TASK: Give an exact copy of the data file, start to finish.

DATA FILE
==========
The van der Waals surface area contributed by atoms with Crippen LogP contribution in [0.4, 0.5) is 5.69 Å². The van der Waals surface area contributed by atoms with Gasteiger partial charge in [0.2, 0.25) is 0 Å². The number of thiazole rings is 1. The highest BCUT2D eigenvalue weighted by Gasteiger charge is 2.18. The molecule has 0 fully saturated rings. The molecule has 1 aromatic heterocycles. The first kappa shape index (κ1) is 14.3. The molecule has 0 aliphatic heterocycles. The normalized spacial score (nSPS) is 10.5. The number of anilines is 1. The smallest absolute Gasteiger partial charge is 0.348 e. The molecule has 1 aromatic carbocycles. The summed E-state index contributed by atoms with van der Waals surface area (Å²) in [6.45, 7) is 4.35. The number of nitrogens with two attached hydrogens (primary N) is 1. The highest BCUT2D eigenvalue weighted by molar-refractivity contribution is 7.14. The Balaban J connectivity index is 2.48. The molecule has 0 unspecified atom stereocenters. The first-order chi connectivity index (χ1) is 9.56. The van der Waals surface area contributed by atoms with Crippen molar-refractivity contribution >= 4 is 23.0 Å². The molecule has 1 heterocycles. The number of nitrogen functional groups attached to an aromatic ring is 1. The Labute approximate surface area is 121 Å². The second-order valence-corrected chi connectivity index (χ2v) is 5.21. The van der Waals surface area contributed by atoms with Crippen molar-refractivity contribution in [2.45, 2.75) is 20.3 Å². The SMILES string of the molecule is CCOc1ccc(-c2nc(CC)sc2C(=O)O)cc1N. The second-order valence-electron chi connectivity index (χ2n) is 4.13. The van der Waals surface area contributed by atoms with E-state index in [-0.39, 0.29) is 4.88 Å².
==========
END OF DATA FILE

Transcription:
The van der Waals surface area contributed by atoms with Crippen LogP contribution in [0.4, 0.5) is 5.69 Å². The van der Waals surface area contributed by atoms with Gasteiger partial charge in [0.2, 0.25) is 0 Å². The number of thiazole rings is 1. The highest BCUT2D eigenvalue weighted by Gasteiger charge is 2.18. The molecule has 0 fully saturated rings. The molecule has 1 aromatic heterocycles. The first kappa shape index (κ1) is 14.3. The molecule has 0 aliphatic heterocycles. The normalized spacial score (nSPS) is 10.5. The number of anilines is 1. The smallest absolute Gasteiger partial charge is 0.348 e. The molecule has 1 aromatic carbocycles. The summed E-state index contributed by atoms with van der Waals surface area (Å²) in [6.45, 7) is 4.35. The number of nitrogens with two attached hydrogens (primary N) is 1. The highest BCUT2D eigenvalue weighted by molar-refractivity contribution is 7.14. The Balaban J connectivity index is 2.48. The molecule has 0 unspecified atom stereocenters. The first-order chi connectivity index (χ1) is 9.56. The van der Waals surface area contributed by atoms with Crippen molar-refractivity contribution >= 4 is 23.0 Å². The molecule has 1 heterocycles. The number of nitrogen functional groups attached to an aromatic ring is 1. The Labute approximate surface area is 121 Å². The second-order valence-corrected chi connectivity index (χ2v) is 5.21. The van der Waals surface area contributed by atoms with Crippen molar-refractivity contribution in [2.45, 2.75) is 20.3 Å². The SMILES string of the molecule is CCOc1ccc(-c2nc(CC)sc2C(=O)O)cc1N. The second-order valence-electron chi connectivity index (χ2n) is 4.13. The van der Waals surface area contributed by atoms with E-state index in [-0.39, 0.29) is 4.88 Å².